Last Friday, a celebration of music and diversity took place in the Sharp Theater. Arturo O’Farrill, bandleader, pianist and composer rocked the stage with his Afro Latin Jazz quintet. The Grammy award winning artist and educator came to Ramapo College for a residency, and music students were grateful to learn from and work with O’Farrill.
The Ramapo College Roadrunner Jazz Band along with the Ramapo College Brazilian Percussion Ensemble, donned in traditional Brazilian garb, opened the show with three Afro Latin inspired jazz songs. The student and faculty musicians were really getting into the groove; solos by saxophonists Sean Glowatski and Christina Punta, and trumpeter Colin McHugh complimented each song.
The ensemble was led by Professor Deitch and included professors Birdy, Gidal, and Costa. The performance featured student vocalist Michelle Encarnacion during the piece “Black Orpheus.” The strong Mezzo Soprano sang beautifully in Spanish to the rhythm of the song. O’Farrill helped the ensembles prepare for the show at rehearsals, and even suggested a popular Afro-Latin tune that the students had only two weeks to work on.
“He gave us hands on advice, eased the tension, and inspired us to feel our way through the song” sophomore and Brazilian Percussion Ensemble member, Mark Boulanger said.
After the students performed, the Arturo O’Farrill Quintet took the stage. The group consisted of Arturo O’Farrill on piano, his son, Zachary William Arturo on the drum set, Ruben Rodriguez on the bass guitar, Livio Almeida on Tenor Saxophone, Carlos Maldonado on the bongos and often featured Chilean Vocalist, Claudia Acuna.
The Afro Latin music genre was created around the 1930s, when Cuban musicians came to America and blended their style and sound with big band music. In 2002, NYC native O’Farrill created the Afro Latin Jazz Orchestra (ALJO) for Jazz at the Lincoln Center.
O’Farrill was educated at the Manhattan School of Music, Brooklyn College Conservatory. He also has recorded nine albums, been nominated for many Grammy awards, including the one he won for Best Latin Jazz Album for his second album “Song for Chico.” Arturo has many impressive credits, and Ramapo College was fortunate enough to have him on campus to introduce us to this genre of music he feels so passionate about.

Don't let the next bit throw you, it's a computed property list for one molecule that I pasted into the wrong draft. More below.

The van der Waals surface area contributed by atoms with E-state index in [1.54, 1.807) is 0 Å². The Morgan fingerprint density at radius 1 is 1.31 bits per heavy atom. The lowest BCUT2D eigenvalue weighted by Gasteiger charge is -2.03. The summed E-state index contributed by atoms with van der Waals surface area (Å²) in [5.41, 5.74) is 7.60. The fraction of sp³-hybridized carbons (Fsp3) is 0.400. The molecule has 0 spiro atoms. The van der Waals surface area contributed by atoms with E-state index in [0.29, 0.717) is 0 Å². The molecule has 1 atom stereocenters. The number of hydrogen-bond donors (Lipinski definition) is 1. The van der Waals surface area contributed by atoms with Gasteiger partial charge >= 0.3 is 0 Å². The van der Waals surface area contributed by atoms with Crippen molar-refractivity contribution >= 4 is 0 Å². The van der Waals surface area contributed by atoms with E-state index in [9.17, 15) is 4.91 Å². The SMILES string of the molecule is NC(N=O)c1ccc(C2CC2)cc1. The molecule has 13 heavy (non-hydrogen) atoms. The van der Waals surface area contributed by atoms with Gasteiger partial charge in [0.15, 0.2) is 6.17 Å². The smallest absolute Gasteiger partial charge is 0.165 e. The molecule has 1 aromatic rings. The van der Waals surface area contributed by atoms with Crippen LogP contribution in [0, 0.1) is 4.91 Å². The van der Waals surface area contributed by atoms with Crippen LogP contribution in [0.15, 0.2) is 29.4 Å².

Student Mike Meltzer said he has a “varied taste in music” and that it’s “different when it’s live, simply amazing.”
“It was all just brilliant, pure brilliance” sophomore Lauren Schmidt said of the cultural, colorful, musical fusion.
Arturo O’Farrill’s Quintet opened with classic Afro Latin Jazz, which included some improvisation and thrilling piano and sax solos. Members of the audience were bobbing their heads and tapping their feet in time with the music.
O’Farrill then introduced his guest singer, Claudia Acuna who dawned in a sharp sparkly red dress. Together they performed Van Morrisson’s “Moon Dance” with a Latin twist (“Lunar Dance”). Acuna had a very rich alto voice and played with vibrato and vocal improvisation. She then sang “Willow Weep with Me” as she swayed her hips on stage, making the audience want to get up and do the same.
O’Farrill then played two original compositions including an upbeat ode to his son, “In Whom I’m Well Pleased.” The bongos player Maldonado put a twist on his music by utilizing finger work, and other percussion instruments. The quintet closed the show with two exciting tunes. The first one reminded O’Farrill of his NYC childhood neighborhood, where Chinese run restaurants often served Cuban food. The song was a blend of the two cultures. The last song, “Cachita” was by far the biggest crowd pleaser, with fast improvised solos and a ‘call & response’ drum off between the percussion specialist and the drummer.
Altogether, Ramapo College was very lucky to have such an inspirational and innovative musician and educator stay, teach, and perform at the school Those who watched his show, especially music majors, learned a lot about Afro Latin Jazz and the fusion of cultures through music. Arturo O’Farrill left the audience with a few words of wisdom.
“Those who fight don’t really understand progress.” It’s true; if America does not embrace the artistic contributions from other cultures, and instead tries to resist it, we wont progress and evolve as humans.